Conformant planning via heuristic forward search: A new approach
, 2006
"... Conformant planning is the task of generating plans given uncertainty about the initial state and action effects, and without any sensing capabilities during plan execution. The plan should be successful regardless of which particular initial world we start from. It is well known that conformant pla ..."
Abstract

Cited by 95 (10 self)
 Add to MetaCart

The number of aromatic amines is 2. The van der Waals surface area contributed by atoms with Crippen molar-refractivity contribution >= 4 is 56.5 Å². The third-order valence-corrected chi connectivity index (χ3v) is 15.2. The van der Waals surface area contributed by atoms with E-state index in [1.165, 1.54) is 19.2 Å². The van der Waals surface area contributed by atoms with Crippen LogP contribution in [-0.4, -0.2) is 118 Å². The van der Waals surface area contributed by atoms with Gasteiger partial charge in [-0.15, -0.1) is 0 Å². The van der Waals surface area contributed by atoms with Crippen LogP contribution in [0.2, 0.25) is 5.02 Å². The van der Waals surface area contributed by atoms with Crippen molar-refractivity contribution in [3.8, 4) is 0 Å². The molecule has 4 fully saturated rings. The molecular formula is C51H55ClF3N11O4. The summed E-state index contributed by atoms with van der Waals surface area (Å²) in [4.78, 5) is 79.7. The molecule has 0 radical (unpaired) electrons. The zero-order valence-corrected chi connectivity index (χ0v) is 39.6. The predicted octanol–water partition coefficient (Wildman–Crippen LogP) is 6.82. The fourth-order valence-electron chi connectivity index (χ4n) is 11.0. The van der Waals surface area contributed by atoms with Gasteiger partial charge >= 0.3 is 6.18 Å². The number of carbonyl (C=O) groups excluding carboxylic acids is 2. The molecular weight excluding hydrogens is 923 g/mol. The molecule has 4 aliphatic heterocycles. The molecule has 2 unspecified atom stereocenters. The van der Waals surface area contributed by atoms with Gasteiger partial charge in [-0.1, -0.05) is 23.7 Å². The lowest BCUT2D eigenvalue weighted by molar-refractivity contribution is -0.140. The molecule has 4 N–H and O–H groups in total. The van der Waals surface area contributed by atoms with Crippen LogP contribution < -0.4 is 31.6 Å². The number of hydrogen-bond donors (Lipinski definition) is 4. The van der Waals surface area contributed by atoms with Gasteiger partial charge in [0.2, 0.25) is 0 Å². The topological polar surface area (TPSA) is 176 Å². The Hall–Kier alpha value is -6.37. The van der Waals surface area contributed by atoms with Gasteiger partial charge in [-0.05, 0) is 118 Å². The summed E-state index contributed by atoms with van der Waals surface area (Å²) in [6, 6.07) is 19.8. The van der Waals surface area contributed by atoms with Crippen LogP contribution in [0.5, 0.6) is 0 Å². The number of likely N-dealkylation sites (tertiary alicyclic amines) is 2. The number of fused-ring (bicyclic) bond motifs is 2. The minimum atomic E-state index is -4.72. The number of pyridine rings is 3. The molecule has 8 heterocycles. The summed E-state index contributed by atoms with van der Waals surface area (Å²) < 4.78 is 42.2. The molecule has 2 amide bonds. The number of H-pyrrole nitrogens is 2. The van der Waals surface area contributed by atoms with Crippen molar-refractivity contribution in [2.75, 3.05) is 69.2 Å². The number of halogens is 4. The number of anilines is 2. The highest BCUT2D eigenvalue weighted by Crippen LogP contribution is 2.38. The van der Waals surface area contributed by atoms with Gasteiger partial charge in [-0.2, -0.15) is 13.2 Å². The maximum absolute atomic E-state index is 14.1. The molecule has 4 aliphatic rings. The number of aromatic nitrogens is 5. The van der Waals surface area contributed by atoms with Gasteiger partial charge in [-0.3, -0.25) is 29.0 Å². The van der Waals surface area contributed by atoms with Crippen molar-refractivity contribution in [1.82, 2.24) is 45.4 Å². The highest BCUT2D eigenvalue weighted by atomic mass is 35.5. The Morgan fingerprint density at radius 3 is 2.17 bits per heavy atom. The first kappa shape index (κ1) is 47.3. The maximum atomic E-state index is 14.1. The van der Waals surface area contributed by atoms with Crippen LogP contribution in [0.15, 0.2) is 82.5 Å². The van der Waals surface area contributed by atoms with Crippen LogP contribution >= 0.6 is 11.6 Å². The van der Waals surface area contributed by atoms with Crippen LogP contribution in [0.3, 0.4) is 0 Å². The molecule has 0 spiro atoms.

Conformant planning is the task of generating plans given uncertainty about the initial state and action effects, and without any sensing capabilities during plan execution. The plan should be successful regardless of which particular initial world we start from. It is well known that conformant planning can be transformed into a search problem in belief space, the space whose elements are sets of possible worlds. We introduce a new representation of that search space, replacing the need to store sets of possible worlds with a need to reason about the effects of action sequences. The reasoning is done by implication tests on propositional formulas in conjunctive normal form (CNF) that capture the action sequence semantics. Based on this approach, we extend the classical heuristic forwardsearch planning system FF to the conformant setting. The key to this extension is an appropriate extension of the relaxation that underlies FF’s heuristic function, and of FF’s machinery for solving relaxed planning problems: the extended machinery includes a stronger form of the CNF implication tests that we use to reason about the effects of action sequences. Our experimental evaluation shows the resulting planning system to be superior to the stateoftheart conformant planners MBP, KACMBP, and GPT in a variety of benchmark domains.